TREASURIES-Ten-year bond yields set for biggest monthly drop since 2008

BY Reuters | TREASURY | 11/30/23 04:54 AM EST

LONDON, Nov 30 (Reuters) - U.S. Treasury yields held around their lowest in around two months on Thursday and 10-year yields were heading for their biggest one-month fall since 2008, as investors are increasingly convinced that interest-rate cuts could be just months away.

The benchmark 10-year note yield has fallen by 60 basis points in November, as prices have soared, logging its biggest one-month drop since a 70-bps fall in December 2008, when the Federal Reserve slashed interest rates in response to a struggling economy and a distressed financial system.

Yields were last up 1 bp at 4.28% in European trading.

The U.S. economy has shown far more resilience than most expected - creating more jobs, maintaining spending and activity and all during 17 months of almost non-stop rate rises from the central bank to lower inflation.

Consumer price pressure are abating fast, spending is holding up and there has been enough evidence in the data to suggest the economy is heading for a gentle slowdown rather than recession.

In the space of a month, markets have shifted from an expectation for rates to fall by around 60 bps in the second half of the year to pricing a scenario in which the Fed will cut rates by a full percentage point by this time next year, with the possibility of the first drop as early as March.

"When it comes to market pricing, a Q1 rate cut has gone from being a complete out-of-consensus view only a month ago, to a serious proposition now. It will be fascinating to see what Mr Powell makes of all this tomorrow," Deutsche Bank strategist Jim Reid said.

Fed Chair Jerome Powell takes part in a discussion on Friday at Spelman College in Atlanta.

Traders will scour his remarks for any hint that the rally in bonds could be justified.

Shorter-dated yields have also dropped in November, but by far less. Yields on the two-year note, typically the most sensitive to shifts in investor thinking about the policy outlook, have fallen by 42 bps, the most since a 73-bp drop in March this year.

This has punished the dollar, which has slid by 3.4% - the most in a year this month against a basket of currencies - and driven the S&P 500 to its strongest monthly performance since July 2022, with a gain of 8.5%.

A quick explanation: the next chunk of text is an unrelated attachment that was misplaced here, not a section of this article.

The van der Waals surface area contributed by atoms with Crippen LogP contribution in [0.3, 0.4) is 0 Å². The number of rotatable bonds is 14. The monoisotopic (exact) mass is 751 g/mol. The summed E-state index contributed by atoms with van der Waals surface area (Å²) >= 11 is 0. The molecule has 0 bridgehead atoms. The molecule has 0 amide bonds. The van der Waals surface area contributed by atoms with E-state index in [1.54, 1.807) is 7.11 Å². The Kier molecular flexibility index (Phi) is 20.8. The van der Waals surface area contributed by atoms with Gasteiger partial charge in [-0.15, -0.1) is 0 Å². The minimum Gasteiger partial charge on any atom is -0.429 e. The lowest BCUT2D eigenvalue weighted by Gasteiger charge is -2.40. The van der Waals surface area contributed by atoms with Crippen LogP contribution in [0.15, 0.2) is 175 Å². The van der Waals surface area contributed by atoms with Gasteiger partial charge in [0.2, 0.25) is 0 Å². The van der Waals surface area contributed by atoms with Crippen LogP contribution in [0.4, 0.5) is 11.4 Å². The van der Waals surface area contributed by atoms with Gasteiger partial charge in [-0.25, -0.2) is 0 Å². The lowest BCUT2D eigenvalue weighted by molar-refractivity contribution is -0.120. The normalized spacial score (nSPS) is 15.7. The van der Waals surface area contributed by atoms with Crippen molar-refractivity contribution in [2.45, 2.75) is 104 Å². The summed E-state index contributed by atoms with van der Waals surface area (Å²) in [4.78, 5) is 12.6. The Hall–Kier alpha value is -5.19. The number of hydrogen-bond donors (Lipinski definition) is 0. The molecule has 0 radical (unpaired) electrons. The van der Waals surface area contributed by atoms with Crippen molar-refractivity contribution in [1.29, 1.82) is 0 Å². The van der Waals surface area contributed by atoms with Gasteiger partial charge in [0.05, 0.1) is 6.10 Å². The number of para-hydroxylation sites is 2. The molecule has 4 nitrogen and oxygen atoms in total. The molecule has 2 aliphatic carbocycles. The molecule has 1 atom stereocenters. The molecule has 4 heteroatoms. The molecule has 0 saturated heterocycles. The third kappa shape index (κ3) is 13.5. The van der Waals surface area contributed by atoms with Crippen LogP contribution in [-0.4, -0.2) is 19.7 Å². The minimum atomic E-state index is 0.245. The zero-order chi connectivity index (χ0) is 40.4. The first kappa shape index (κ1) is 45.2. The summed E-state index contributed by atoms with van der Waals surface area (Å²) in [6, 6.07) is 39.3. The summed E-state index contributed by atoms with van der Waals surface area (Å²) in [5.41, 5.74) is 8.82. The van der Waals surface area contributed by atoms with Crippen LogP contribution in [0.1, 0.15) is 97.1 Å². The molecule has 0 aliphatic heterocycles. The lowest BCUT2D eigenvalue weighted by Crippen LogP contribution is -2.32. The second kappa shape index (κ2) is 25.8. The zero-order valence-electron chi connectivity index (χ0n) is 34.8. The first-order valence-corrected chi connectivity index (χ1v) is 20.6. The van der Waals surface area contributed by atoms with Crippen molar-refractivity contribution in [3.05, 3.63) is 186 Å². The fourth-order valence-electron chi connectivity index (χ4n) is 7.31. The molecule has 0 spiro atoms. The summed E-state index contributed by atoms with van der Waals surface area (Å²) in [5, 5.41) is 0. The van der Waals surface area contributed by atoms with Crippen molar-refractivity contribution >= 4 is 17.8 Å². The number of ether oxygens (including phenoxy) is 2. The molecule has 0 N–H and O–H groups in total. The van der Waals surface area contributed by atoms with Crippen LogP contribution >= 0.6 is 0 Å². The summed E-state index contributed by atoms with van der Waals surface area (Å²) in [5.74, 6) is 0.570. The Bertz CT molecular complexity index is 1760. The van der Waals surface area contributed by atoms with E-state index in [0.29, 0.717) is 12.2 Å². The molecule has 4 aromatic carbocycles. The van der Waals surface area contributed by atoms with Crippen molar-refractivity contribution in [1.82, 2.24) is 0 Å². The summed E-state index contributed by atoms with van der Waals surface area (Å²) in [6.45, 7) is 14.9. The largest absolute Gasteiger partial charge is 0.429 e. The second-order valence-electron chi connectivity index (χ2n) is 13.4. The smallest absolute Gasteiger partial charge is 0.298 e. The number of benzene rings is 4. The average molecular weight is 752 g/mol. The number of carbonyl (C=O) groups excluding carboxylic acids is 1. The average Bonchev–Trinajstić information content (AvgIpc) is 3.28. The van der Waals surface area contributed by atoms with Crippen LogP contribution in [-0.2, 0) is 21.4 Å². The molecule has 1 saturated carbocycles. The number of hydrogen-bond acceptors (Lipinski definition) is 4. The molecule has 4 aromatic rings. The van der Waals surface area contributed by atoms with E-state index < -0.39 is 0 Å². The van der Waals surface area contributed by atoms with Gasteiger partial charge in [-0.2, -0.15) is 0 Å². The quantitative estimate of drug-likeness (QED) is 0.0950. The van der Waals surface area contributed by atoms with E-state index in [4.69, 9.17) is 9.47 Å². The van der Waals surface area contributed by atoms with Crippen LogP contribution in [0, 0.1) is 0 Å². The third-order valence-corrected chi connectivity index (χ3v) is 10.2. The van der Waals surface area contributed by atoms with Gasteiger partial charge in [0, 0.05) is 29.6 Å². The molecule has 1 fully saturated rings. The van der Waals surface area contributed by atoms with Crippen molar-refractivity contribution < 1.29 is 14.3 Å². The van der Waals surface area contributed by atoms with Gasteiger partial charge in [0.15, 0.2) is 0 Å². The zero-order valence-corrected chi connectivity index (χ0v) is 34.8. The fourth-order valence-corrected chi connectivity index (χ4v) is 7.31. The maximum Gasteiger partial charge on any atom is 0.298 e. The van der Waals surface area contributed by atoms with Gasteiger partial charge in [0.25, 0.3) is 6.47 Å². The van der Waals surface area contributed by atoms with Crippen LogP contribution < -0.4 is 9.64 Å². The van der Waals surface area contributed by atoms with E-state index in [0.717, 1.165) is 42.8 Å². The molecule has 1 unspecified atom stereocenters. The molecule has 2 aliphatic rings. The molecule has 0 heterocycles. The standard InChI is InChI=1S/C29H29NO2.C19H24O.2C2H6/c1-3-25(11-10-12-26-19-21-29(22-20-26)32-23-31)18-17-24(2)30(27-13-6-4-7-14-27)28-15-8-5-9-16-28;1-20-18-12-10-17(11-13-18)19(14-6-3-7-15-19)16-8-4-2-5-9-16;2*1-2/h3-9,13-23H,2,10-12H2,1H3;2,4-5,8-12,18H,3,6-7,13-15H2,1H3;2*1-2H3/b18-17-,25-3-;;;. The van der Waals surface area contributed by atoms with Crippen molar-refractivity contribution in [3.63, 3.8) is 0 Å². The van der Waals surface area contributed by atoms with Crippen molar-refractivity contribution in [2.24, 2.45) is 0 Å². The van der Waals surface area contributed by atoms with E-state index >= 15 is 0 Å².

Two-year note yields were last flat on the day at 4.65%.

Data out later on Thursday on consumer spending and price pressures could confirm the belief among investors that U.S. rates are about to tilt lower. (Reporting by Amanda Cooper; Editing by Dhara Ranasinghe)

In general the bond market is volatile, and fixed income securities carry interest rate risk. (As interest rates rise, bond prices usually fall, and vice versa. This effect is usually more pronounced for longer-term securities.) Fixed income securities also carry inflation risk and credit and default risks for both issuers and counterparties. Unlike individual bonds, most bond funds do not have a maturity date, so avoiding losses caused by price volatility by holding them until maturity is not possible.

Lower-quality debt securities generally offer higher yields, but also involve greater risk of default or price changes due to potential changes in the credit quality of the issuer. Any fixed income security sold or redeemed prior to maturity may be subject to loss.

Before investing, consider the funds' investment objectives, risks, charges, and expenses. Contact Fidelity for a prospectus or, if available, a summary prospectus containing this information. Read it carefully.

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